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In this episode we discuss the proposed withdrawal of the Cedar River TMDL for nitrate with Allen Bonini. Allen was the Watershed Section Supervisor at the Iowa Department of Natural Resources.  We explain what is the role of Total Maximum Daily Loads in the Clean Water Act, how the TMDL process is related to the Nutrient Reduction Strategy, and the broader implications of this delisting. 
We talk with Tom Philpott about his book, Perilous Bounty, the future of the US farm system, its history and some book recommendations. We also plan his next trip to Iowa to enjoy some of our choicest birdwatching: eagles eating CAFO hog carcasses. We apologize for the sound quality in a couple of spots, we recorded this literally in the middle of a storm. 
Environmental communication expert and friend of the podcast Don Carr joins the hosts to discuss regional differences in approaches to environmental problems, the role of storytelling in engaging the public and the biggest environmental  fraud (yes you guessed right it's ethanol).
The podcast co-hosts discuss the issues associated with USDA's Partnerships for Climate-Smart Commodities funded projects and whether they really address greenhouse gas emissions from the agricultural sector or whether they are FARTsOne can find the project summaries for the funded proposals here: 
Anne Schechinger, the Midwest program director at Environmental Working group, talks to us about her experience as a woman social scientist at an NGO, farm policy and EWG's  latest report on USDA’s conservation programs and how (in) effective they have been is supporting  ‘climate-smart’ agriculture.
Dr. Ben Maas, who lived in Storm Lake until recently, talks about the issues of the lake and the watershed around it. From Koi herpes to zebra mussels, and lake dredging Dr. Maas gives us a comprehensive look at a town and lake that suffer from severe water quality problems. 
Prof. Emeritus Neil Hamilton reflects on the past, present and future state of water in Iowa, the role of the courts and other institutions such as conservation districts.  He also gives us some highlights from his recent book "The Land Remains: A Midwestern Perspective on Our Past and Future".
Prof.  Jason Hill from the University of Minnesota discusses his work on food and biofuel production and their health and environmental effects,  with a focus on air quality. This is a true systems approach tour de force.  
In this episode, we talk about the challenges of recreational waters in Iowa, and how the problems are related to structural causes and how those can be addressed 
Professor Larry Weber, co-founder of the Iowa Flood Center and Nutrient Reduction Center  and Edwin B. Green Chair in Hydraulics, graces the podcast with his presence to talk about floodplain management and water quality, and gives a lesson in science communication as it is his wont.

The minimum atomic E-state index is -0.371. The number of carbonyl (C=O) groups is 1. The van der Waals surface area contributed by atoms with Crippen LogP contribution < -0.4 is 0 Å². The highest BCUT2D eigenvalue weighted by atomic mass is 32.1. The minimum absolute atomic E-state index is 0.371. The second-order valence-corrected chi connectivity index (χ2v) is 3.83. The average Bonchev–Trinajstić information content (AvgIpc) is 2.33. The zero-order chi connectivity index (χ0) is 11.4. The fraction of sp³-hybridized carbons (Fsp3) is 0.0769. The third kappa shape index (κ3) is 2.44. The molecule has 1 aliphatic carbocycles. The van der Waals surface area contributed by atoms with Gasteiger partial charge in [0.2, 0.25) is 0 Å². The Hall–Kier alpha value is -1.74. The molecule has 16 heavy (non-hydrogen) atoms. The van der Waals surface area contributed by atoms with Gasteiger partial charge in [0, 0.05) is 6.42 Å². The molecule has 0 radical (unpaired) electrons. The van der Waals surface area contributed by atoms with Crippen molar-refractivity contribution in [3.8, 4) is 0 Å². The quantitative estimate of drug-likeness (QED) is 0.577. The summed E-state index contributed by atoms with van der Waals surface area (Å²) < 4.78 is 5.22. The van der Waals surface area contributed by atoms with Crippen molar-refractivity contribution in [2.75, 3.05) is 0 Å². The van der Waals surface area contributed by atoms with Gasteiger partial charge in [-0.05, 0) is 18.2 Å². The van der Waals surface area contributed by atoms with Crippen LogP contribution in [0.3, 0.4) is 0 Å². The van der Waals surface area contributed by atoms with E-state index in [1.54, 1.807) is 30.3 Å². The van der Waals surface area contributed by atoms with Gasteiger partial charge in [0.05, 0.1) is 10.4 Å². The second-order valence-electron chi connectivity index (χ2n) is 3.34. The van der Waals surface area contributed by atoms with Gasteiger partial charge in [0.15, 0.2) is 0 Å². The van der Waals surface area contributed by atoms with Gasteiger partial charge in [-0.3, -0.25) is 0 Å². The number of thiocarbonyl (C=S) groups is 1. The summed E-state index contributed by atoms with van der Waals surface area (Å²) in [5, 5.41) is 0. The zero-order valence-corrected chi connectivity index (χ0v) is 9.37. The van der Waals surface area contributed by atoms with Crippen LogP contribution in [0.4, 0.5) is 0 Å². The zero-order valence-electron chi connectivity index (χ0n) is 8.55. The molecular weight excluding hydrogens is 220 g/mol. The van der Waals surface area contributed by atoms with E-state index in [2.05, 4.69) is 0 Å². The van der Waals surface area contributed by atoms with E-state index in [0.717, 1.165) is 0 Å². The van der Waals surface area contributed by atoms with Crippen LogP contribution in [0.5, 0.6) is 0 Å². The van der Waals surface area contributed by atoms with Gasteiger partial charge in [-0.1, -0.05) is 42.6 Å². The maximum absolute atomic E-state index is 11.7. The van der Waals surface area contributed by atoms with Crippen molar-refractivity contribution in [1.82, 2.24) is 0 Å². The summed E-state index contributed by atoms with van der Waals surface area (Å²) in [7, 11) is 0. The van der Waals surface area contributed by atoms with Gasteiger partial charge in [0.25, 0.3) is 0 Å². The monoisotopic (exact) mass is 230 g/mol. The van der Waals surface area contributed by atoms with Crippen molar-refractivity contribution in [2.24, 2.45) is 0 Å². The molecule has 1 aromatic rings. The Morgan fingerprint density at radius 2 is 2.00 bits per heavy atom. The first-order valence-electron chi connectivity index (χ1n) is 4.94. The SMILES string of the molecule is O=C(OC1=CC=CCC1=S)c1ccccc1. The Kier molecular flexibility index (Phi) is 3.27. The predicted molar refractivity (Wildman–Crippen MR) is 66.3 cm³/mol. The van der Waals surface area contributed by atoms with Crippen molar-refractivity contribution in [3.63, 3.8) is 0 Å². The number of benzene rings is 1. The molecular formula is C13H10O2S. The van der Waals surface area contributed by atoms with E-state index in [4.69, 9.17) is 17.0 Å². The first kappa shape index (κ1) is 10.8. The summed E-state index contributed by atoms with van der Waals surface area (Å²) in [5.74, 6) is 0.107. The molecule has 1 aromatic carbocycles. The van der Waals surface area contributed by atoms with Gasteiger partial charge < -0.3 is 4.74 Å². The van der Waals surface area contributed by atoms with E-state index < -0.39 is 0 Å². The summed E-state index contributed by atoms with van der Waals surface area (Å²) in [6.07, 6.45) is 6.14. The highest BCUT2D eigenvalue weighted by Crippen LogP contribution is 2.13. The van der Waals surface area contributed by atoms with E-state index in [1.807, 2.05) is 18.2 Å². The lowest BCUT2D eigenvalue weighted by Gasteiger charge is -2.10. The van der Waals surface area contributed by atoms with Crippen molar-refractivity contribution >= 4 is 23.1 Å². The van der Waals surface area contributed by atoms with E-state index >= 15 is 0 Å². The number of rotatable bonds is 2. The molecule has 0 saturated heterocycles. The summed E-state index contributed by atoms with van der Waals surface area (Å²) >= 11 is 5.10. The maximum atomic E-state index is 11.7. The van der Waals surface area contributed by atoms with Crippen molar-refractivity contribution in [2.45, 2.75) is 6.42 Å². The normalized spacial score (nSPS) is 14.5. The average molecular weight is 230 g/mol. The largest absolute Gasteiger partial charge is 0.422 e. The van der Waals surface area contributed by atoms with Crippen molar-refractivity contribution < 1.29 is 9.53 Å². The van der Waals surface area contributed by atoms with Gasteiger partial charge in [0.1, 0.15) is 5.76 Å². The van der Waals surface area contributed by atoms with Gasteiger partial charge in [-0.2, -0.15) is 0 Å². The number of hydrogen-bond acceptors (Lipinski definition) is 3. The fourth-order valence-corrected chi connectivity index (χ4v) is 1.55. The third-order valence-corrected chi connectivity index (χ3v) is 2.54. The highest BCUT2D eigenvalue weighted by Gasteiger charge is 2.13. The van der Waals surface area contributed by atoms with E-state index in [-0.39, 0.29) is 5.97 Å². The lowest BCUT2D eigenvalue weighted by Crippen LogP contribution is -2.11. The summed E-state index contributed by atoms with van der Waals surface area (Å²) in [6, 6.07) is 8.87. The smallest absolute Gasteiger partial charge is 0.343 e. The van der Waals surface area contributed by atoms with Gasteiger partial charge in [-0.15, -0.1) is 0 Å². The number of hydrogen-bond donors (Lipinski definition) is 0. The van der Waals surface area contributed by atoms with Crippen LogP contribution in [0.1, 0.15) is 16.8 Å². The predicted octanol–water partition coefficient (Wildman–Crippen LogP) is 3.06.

Prof. Remo, our guest for this episode, is a fluvial geomorphologist. We talk about levees and floodplains in the Mississippi river basin, the policies that support them , and how problematic they are - particularly in a world where stationarity is dead. 
The solution episode

The solution episode


In these episode we each discuss a potential solution to the environmental problems caused by agriculture. 
The Beatles had the White Album, we have the supersized N episode.!We talk about the mass balance problem we face, the links between climate change and water quality and the emerging science on health impacts of nitrogen in drinking water. *Credit for the title goes to Travis Schlenger.
Dave Swenson is back to discuss the economic, energy, political and environmental implications of the just-passed bill mandating the sale of E15 in Iowa. 
With guests Larry Stone and Orlan Love, we talk about changes in the landscape, farming and recreation in Iowa in the last 60 years (you read that right, yes!).  Alas, they did not share with us their secret fishing spots, but they did give us a real sense of the changes the land between the rivers has seen during their lives.  With some final considerations on the role of local newspapers.
With guests Jess Mazour of the Sierra Club and Emma Schmit of Food and Water Watch, we  talk about their work to ensure local voices are heard on the construction of CO2 pipelines to allegedly mitigate climate change. We discuss how the pipelines mimic other ineffective technological fixes and how they fit (or don't) in the future of Iowa's agriculture in a changing climate.
Dr. Kevin Mason, an Iowa State University graduate and a Professor of history at Waldorf University, talks to us about his innovative approaches engaging students and the public and his work on Iowa's environmental history, which ranges from videos to hands on activities to books and journal articles. This episode is in solidarity with Iowa State University's History department.     
In this episode, Professor Emeritus Matt Liebman talks with us about realistic and transformative changes that we could make in Iowa to improve environmental performance, enhance social resilience and promote a robust vibrant rural economy. So much wisdom packed in a little over 30 minutes! 
This episode is in solidarity with Iowa's teachers and librarians under attack by the Iowa legislature. It is our first Ask Me Anything, graciously and awesomely hosted by Lisa Petri, who is a school librarian in Iowa City. Lisa collated and curated questions from twitter and Iowa residents for us to answer. 
Drain Brain redux

Drain Brain redux


In this episode, we talk about the past and future drainage in Iowa, and how it connects to our production system. We also discuss some recent developments regarding ethanol and its demise. 
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